Thursday, March 18, 2010

Losing Friends

Ida Kleid passed away last night.
(You can see Ida on the right on the night before a shul event with her daughter Esti and daughter-in-law Jill).
Ida and Henry lived next door to us in Oak Park. They stocked our fridge before we arrived in Oak Park. They walked home with us on Shabbat after davening. They invited us over for their annual Sukkot spectacular (or should I say "meat-tacular" - Ida liked cooking meat in its various forms, and Henry liked eating said meat) on Chol Hamoed. They would collect our mail during East Coast trips, and theirs was the ladder I would borrow without asking when I needed it.
Ida was a doer. She would come in before a shul kiddush to make the cholent (ah, what cholent). She was a driving force behind pivotal shul events, like the Purim Seudah. Make a shul dinner, and there she was in the kitchen, making the kugel. She was a pillar of Yeshivat Akiva, not only working there, but making Akiva part of her lifeblood. She served as an administrator in the school, taking care of so many of the things that you took for granted.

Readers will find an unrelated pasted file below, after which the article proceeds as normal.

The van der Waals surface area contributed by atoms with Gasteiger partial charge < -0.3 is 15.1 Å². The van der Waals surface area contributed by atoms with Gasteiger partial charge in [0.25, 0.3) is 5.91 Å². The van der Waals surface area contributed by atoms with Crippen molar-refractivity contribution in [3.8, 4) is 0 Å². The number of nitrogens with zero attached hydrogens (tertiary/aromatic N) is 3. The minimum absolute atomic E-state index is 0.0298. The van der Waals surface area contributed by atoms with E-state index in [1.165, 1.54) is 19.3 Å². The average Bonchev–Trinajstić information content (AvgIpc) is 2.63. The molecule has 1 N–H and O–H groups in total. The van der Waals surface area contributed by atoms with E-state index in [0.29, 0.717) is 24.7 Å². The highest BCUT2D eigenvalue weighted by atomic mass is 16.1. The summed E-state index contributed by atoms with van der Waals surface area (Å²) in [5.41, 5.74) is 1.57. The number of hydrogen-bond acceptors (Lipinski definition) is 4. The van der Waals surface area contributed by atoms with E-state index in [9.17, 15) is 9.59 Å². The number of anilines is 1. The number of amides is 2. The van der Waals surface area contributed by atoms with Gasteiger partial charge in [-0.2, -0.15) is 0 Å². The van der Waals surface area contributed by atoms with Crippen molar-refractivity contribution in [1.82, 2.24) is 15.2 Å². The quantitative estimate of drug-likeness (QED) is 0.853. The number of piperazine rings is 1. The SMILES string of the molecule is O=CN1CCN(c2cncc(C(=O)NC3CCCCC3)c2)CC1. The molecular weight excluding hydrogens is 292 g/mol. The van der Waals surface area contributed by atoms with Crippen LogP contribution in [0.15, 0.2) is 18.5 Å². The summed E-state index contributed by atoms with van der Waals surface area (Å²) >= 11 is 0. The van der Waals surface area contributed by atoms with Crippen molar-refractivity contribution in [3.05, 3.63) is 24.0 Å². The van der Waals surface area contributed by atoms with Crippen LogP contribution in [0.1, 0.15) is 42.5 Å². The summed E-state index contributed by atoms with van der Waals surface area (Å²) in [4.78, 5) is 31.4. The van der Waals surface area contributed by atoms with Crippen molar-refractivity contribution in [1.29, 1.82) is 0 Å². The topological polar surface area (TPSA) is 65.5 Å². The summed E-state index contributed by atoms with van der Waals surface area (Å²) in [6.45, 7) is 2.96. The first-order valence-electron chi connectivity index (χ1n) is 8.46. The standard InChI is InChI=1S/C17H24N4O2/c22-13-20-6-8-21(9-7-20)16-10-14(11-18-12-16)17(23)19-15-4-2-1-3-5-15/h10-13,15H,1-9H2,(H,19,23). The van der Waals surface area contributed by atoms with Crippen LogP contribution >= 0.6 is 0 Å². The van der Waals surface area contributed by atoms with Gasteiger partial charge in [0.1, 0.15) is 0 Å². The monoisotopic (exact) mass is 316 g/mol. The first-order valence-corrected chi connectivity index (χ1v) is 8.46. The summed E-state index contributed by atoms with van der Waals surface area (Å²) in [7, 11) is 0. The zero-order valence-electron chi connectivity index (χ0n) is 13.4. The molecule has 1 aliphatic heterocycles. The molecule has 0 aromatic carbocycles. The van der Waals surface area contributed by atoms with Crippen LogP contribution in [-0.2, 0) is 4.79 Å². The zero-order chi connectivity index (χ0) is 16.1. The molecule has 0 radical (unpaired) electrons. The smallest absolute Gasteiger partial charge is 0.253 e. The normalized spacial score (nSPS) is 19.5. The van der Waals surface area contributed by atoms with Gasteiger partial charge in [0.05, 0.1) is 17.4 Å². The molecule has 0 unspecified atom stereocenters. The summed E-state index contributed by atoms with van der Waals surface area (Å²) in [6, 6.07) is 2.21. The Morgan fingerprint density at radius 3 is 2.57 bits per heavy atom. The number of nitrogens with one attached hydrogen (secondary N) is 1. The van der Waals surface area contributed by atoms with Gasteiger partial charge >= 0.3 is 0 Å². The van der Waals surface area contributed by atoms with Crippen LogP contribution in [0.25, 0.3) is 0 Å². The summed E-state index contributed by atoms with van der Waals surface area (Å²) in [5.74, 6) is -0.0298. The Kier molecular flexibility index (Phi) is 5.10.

More than anything, though, Ida was a woman of great strength. Not physical strength, but emotional, spiritual strength. Ida suffered from a debilitating disease for much of her adult life. She cared for an ailing mother, suffering from dementia for as long as I lived in Michigan. Her son Dovid, a caring and unique young man, was born with a physical condition that required constant attention and devotion. Frankly, Henry couldn't have been a picnic to live with all those years. (OK, that last one was a joke). But for all the times she was sick; for all the nights she spent in the hospital; for all the personal and physical challenges she faced, I never heard her, not once, complain about herself. Not once.
I spoke to Henry this morning, and told him that chazal teach us that yissurin - suffering - serves as a form of atonement. When a righteous person suffers in this world, he need not endure additional suffering in the World to Come.
I can say with a fair degree of confidence that Ida Kleid went straight to heaven. And, if they got her to make her cholent, they're eating quite well right now.